|CTC||Dates Checked||Number of Records||Number of Values||Number of Flags||Percent Flagged|
|P__21E/00||03/27/94 - 04/08/94||18604||390684||113855||29.14|
|P__21E/00||04/27/94 - 05/14/94||24808||520968||148290||28.46|
|P__21W/00||05/19/94 - 05/29/94||15782||331422||88901||26.82|
|P__21W/00||05/31/94 - 06/20/94||26890||564690||227202||40.23|
However, the Melville IMET data did not contain the needed parameters to compute a true wind. In fact, 100% of the platform heading data and 100% of the wind compass data were 0.0 degrees. This is unrealistic for a ship on a 3 month cruise.
Table 1: Number and Percentage of Flags Used per Variable
|Variable||B||F||G||J||K||L||S||Total Number of Flags||Percentage of Data Flagged|
|Percentage of data flagged||3.46||0.05||0.74||6.57||0.14||0.00||0.20||11.72|
For some research applications, the DAC created a course corrected true wind (substituting the course for the heading in the calculation). These approximate true wind values would be acccurate for some applications, however they have a quantity of high frequency noise and are likely less reliable at low ship speeds. The course corrected winds can be obtained upon request.
The remaining data are in good shape, despite the high percentage of flags. PRECIP had observations that were so noisy that they were incomprehensible. These, such as the PRECIP data on 03/27/94, were as "J". Pressure was also flagged with "J" flags because the system would report the same pressure for several days in a row, one example being 05/07/94-05/09/94 when 1019.1mb was recorded as pressure for that entire period. T, T2, and RH were also all flagged with "J" for similar reasons.
The only other major problem with the data set was that the Epply precision spectral pyranometer used with the IMET system seemed to have a calibration problem. The atmospheric radiation should be near, but above, 0.0 W/m2 during nightfall. However, the pyranometer would return a reading below 0.0 W/m2. This resulted in 45,462 "B" flags being assigned by the prescreener. These flags were left as an indication of the problem.
The prescreener also assigned 9,753 "G" flags to P. This was due to the Melville being located close to the Antarctic coastline and encountering very low atmospheric pressures. The analyst left these flags for descriptive purposes. A relatively large number(271) of spikes were also found in the P data. Almost all of these were single values, within a day's normal observations, close to 0.0.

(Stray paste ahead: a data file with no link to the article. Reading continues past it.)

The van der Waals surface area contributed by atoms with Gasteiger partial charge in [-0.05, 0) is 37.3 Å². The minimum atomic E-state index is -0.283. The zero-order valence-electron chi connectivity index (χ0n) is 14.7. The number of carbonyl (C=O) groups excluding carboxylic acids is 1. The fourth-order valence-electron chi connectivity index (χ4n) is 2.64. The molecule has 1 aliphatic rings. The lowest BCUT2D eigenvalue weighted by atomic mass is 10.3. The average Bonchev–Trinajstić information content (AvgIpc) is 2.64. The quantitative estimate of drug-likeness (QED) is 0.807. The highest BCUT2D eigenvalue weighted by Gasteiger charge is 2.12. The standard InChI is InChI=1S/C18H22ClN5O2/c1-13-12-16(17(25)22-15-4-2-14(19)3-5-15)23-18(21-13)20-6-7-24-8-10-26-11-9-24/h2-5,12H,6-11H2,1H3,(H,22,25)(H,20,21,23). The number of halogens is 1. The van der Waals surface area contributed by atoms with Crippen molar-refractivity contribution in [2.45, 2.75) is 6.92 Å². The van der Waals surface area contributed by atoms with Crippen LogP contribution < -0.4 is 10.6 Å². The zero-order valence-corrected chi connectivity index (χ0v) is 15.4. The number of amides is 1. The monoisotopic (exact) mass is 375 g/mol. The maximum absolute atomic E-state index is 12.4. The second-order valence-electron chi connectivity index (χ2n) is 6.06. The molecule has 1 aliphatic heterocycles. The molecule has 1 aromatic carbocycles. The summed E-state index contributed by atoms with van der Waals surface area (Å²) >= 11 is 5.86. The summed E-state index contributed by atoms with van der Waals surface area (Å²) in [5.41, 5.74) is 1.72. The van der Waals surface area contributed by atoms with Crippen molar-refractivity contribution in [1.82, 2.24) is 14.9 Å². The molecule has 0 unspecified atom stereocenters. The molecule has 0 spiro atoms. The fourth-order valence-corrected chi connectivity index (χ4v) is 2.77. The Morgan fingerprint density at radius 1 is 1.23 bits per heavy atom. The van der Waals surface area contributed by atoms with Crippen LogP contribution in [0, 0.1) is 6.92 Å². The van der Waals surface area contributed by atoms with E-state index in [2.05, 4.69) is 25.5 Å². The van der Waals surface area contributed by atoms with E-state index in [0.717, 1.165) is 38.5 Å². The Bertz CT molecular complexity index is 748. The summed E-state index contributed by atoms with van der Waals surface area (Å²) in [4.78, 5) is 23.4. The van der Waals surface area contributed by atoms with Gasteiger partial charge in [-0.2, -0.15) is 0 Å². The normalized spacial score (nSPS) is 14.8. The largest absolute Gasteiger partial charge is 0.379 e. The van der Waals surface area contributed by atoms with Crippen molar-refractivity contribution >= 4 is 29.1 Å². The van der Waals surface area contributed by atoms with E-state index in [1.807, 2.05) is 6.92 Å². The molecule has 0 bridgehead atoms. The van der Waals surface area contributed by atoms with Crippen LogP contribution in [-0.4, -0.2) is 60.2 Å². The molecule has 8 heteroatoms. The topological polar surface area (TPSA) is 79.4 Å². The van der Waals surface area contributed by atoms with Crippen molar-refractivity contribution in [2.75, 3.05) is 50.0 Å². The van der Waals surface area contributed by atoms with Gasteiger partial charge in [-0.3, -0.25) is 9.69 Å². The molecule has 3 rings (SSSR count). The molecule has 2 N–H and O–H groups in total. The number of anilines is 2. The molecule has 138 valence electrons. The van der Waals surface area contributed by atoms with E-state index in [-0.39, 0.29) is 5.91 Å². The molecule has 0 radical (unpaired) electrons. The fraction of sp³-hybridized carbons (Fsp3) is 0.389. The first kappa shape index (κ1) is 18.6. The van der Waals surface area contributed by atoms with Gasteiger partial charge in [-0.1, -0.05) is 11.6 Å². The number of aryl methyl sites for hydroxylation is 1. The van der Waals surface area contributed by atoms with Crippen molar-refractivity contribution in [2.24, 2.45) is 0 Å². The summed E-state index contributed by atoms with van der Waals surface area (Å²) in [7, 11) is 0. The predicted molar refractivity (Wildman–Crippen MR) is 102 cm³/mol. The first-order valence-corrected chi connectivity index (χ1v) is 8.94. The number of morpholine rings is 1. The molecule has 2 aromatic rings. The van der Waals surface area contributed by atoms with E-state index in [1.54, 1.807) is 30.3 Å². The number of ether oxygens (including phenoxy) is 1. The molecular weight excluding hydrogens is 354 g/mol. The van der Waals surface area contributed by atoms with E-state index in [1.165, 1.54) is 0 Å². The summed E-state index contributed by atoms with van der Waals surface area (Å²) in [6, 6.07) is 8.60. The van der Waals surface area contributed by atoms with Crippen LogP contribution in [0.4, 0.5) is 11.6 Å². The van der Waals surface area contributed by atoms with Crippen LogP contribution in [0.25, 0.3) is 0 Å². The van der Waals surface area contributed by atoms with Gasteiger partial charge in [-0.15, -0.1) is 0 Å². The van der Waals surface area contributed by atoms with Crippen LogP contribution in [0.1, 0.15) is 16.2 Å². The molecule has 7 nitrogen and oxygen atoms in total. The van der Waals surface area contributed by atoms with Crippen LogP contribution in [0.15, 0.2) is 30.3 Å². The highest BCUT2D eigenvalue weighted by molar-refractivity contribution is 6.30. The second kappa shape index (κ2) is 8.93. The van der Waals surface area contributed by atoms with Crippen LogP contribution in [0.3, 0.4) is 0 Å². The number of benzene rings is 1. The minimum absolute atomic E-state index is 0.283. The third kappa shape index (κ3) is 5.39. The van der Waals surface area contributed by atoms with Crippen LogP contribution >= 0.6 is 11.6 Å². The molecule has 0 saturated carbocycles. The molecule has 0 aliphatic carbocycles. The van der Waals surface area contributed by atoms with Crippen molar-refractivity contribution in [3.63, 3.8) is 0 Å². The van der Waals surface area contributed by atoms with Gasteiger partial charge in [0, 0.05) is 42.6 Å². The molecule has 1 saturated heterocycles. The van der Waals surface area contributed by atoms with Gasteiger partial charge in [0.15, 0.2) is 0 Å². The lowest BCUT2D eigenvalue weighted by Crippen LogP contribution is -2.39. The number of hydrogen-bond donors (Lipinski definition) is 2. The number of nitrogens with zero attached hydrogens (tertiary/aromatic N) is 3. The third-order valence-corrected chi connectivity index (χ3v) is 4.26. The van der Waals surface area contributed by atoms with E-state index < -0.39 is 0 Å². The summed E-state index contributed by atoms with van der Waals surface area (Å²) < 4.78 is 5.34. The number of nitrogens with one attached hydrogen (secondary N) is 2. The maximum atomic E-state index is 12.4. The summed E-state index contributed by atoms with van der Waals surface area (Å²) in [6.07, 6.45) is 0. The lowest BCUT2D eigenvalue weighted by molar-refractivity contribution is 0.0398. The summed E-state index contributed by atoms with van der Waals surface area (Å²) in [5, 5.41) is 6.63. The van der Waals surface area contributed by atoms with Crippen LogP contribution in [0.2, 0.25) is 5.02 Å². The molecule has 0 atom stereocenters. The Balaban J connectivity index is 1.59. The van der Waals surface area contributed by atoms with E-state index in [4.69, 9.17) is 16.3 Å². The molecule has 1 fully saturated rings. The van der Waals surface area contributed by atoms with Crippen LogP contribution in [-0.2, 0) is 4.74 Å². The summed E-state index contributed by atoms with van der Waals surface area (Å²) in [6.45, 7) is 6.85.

In addition to the "J" flags described above, PRECIP also had 2 other problems. One is that the data contains 2,287 spikes. The analyst allowed that water can slosh around within the rain guage, resulting in a large amount of noise within the data. The "S" flags were for values that did not fall within the normal range of noise (which the analyst determined to be 1-2mm). The other problem was that the PRECIP data on 06/06/94 did not seem to be accurate. Specifically, the observations were at exactly the same value for half of the day, then the data became very noisy, fluctuating between 0mm and 20mm for the rest of the day. All of this day's values (950) were flagged with "K".
One other problem worth noting exists. On 06/05/94, the records for TS, T2, T, RH, and RAD all have observations for the first 3 hours, then there is no data for 21 hours. When observations reappear, they are all at 0.0 for the remainder of the day. The values at 0.0 were flagged with "J", and the values during the first 3 hours, 170 observations, were flagged with "K".
All the flags described are indicative of major problems in the data set. There are an assortment of other flags that don't represent any major problems, but rather are expected when such a large data set is quality controlled. For purposes of brevity, these flags will not be discussed.